What if you eliminate one or two answers but can't decide which of the remaining choices is cor-rect? If you have a "hunch" (an intuitive feeling) that one choice is better that the others, choose it. If not, just pick any remaining answer and go on. If you have no idea which of the four answers is correct, it's better to use a standard "guess letter," such as (C), than to guess at random. You should NEVER leave any items unanswered. Even if you don't have time to read an item, you have a 25% chance of guessing the key. If you are unable to finish a section, fill in all the unanswered
ovals on your answer sheet with your guess letter in the last few seconds before time is called. Remember: Use the same guess letter all the time so that you can fill in the ovals quickly.
11: Learn to control test anxiety.
A little nervousness before an important test is normal. After all, these tests can have an important effect on your plans for your education and career. If you were going to participate in a big athletic contest or give an important business presentation, you would feel the same way. There is an expression in English that describes this feeling quite well: "butterflies in the stomach." These "butterflies" will mostly disappear once the test starts. And a little nervousness can actually help by making you more alert and focused. However, too much nervousness can slow you down and cause you to make mistakes.
You may become anxious during the test because it seems very hard and it seems that you are making many mistakes. Try not to panic. The test seems hard because it is hard. You can miss quite a few items and still get a high score. One way to avoid stress on the day of the test is to give yourself plenty to time to get to the test center. If you have to rush, you'll be even more nervous during the exam. If you begin to feel extremely anxious during the test, try taking a short break-a "ten-second vacation." Close your eyes and put down your pencil. Take a few deep breaths, shake out your hands, roll your head on your neck, relax-then go back to work.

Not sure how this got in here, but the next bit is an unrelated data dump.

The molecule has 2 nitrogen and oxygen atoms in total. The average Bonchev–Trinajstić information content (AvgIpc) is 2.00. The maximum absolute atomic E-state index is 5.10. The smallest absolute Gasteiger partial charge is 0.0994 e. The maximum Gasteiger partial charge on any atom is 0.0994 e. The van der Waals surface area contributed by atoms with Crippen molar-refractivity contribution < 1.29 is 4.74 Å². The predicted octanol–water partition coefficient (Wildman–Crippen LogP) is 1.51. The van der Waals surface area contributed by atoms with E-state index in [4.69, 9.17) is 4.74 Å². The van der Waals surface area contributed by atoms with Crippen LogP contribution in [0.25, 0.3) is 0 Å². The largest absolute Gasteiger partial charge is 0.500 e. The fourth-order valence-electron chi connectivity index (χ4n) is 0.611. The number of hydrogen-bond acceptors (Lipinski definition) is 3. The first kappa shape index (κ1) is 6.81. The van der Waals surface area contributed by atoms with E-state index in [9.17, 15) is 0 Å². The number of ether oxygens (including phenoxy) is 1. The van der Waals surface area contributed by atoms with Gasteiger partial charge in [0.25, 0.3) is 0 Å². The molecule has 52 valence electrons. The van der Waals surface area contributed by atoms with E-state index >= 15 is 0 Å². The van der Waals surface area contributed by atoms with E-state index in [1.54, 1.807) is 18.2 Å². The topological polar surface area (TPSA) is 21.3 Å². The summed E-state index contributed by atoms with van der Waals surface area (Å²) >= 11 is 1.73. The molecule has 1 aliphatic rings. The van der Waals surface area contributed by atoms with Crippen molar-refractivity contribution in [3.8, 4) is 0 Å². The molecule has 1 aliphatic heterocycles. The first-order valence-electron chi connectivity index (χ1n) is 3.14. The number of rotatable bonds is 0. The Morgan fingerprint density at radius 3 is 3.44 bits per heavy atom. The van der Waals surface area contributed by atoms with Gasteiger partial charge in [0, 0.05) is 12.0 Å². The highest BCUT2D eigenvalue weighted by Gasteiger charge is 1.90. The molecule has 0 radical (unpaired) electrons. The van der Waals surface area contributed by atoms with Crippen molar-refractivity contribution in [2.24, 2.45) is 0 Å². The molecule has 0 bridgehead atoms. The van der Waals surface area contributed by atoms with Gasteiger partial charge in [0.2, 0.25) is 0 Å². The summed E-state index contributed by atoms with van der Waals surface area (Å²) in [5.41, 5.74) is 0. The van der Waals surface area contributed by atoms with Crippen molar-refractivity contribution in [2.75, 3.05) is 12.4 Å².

Of course, you can't take a break during the Listening Comprehension section when the items are being read. However, if you're familiar with the directions, you can relax during the times when directions are being read. A positive, confident attitude toward the exam can help you overcome anxiety. Think of TOEFL not as a test of your knowledge or of you as a person but as an intellectual challenge, a series of puzzles to be solved.
12: Learn from taking practice test and official TOEFL exams.
One of the most important steps in preparing for TOEFL is taking realistic, complete practice tests. In addition, you may take the official TOEFL test several times. Each time you take a test, either a practice test or a real one, you should learn from it. Immediately after the exam, write down your reactions: Which section seemed difficult? Did you have problems finishing any sections? When you look at your results, is the score for one section Significantly lower of higher than the scores for the other two sections? You can use this information to focus your studies for the next time you take the test.
Whenever you take a practice test, pretend that you are taking an actual TOEFL exam. Whenever you take an actual exam, pretend you are taking a practice test.